The Indie Store: Apple’s next big thing.

Apple, as we know it, was built on music. It was the launch of the iPod that made the company the colossus it is now, and with this launch, apple changed the music industry forever. It did not only define the standards for modern MP3 players, but also for the way music is distributed, inventing a whole new market channel in the process.

Apple re-used the same formula later, with the iOS and Mac App Stores, forever changing the way applications are distributed as well. Suddenly, similar marketplaces and ecosystems started popping up everywhere, whether created by competitors (Google, Microsoft), or irrelevant services (Steam, Pebble etc).

They also gave us Garage band, which is a pretty good tool for the creation of music. They bought Beats and more recently, in the iPhone 6 event, announced a new digital music format which will change the music industry yet again. So after a decade of success, they are going back to their (modern) roots, which is great. There’s one more thing missing though. Using the current ecosystem you can create, distribute and listen to music. But there’s no way to publish it.

Remember the golden age of MySpace? MySpace’s strongest point was the discovery of music. Names such as Arctic Monkeys (my personal favorite), Lily Allen, Soulja Boy, My Chemical Romance, Panic at the Disco, Breathe Carolina and more, made it big through MySpace. No other music service replaced MySpace in this manner, and now we are limited to YouTube to discover new artists. Unless Apple makes a move, that is.

Think about it like that. What if any artist could upload their music to the iTunes Store and set their price? Right now, you can only do this with the use of “aggregators” as Apple calls them:

Aggregators are experts in delivering content to iTunes. For a fee they can correctly format and deliver your content to Apple’s specifications. View Apple-approved aggregators.

If you meet all application requirements, you can sign up to offer your content by working directly with Apple. If you don’t meet the requirements or if you have other operational or financial needs, it may be best to work with an aggregator.

Aggregators are experts in delivering content to iTunes. They can also provide you with Universal Product Codes (UPC) and International Standard Recording Codes (ISRC) and distribute your music across multiple channels. Apple pays the aggregator for sales, and the aggregator then pays the content owner.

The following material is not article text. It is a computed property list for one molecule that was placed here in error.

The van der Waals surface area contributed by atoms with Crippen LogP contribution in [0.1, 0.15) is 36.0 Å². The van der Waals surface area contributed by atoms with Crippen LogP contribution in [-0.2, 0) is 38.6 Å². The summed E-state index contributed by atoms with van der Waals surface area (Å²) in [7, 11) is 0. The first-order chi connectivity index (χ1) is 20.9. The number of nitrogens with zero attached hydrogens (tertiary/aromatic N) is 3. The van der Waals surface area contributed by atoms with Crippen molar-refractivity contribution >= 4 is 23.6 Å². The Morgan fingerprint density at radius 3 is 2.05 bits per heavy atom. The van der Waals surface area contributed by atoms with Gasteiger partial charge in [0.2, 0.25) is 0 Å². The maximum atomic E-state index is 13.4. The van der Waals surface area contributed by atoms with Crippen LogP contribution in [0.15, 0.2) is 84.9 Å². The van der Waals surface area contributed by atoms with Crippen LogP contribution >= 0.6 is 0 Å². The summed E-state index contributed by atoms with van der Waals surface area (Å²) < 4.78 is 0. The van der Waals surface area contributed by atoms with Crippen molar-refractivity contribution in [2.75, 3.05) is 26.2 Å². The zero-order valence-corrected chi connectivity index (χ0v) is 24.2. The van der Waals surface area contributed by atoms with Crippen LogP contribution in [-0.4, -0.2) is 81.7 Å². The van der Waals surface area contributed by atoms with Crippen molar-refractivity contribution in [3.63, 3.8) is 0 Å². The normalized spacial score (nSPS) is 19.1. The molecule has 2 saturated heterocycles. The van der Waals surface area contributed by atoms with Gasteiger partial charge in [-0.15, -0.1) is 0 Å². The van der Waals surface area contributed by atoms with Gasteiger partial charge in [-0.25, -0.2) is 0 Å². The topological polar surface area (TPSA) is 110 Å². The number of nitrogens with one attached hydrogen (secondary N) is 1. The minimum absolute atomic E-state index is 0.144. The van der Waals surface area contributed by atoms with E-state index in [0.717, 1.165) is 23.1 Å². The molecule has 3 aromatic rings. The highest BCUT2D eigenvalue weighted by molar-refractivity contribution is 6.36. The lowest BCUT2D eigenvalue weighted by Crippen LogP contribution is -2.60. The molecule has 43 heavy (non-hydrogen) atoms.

So the aggregator is something like a middle-man. You give the aggregator a percentage of your sales, and in return they do distribution, marketing and other (mostly) unimportant things, which are remnants of the old music industry (which is dying a slow and painful death). Alas, we live in a DIY world. Developers create their games and apps, and upload them to the App Stores. And artists should be able to do the same.

First of all, we would have a lot of free music this way. Buying a new iPhone or iPad for the first time would be a whole different experience, as small artists would offer their music for free (which they cannot do now because the aggregators don’t gain anything), and the users would be able to spend a nice weekend discovering and downloading new music (remember there’s a preview feature in the iTunes Store). Also, we would have top charts for new artists, editor’s choices and more. Only difference is that there are no product and recording codes, but when was that an issue for MySpace?

The Indie Music Store, would mean true (or the closest thing to) independence in the music industry. The artist publishes, distributes and earns (or gets free publicity), and a new age of talent emerges in front of us.

Nobody (whom we care for) loses in this way. Apple offers a brand-new innovative service and re-defines the music industry once more. Bands and artists get a free and easy way to offer their music to millions of people, for free or for a price. And the users get their hands on a whole new world of music.

And of course, record labels can go f**k themselves. They never cared about the artists or the consumers anyway.

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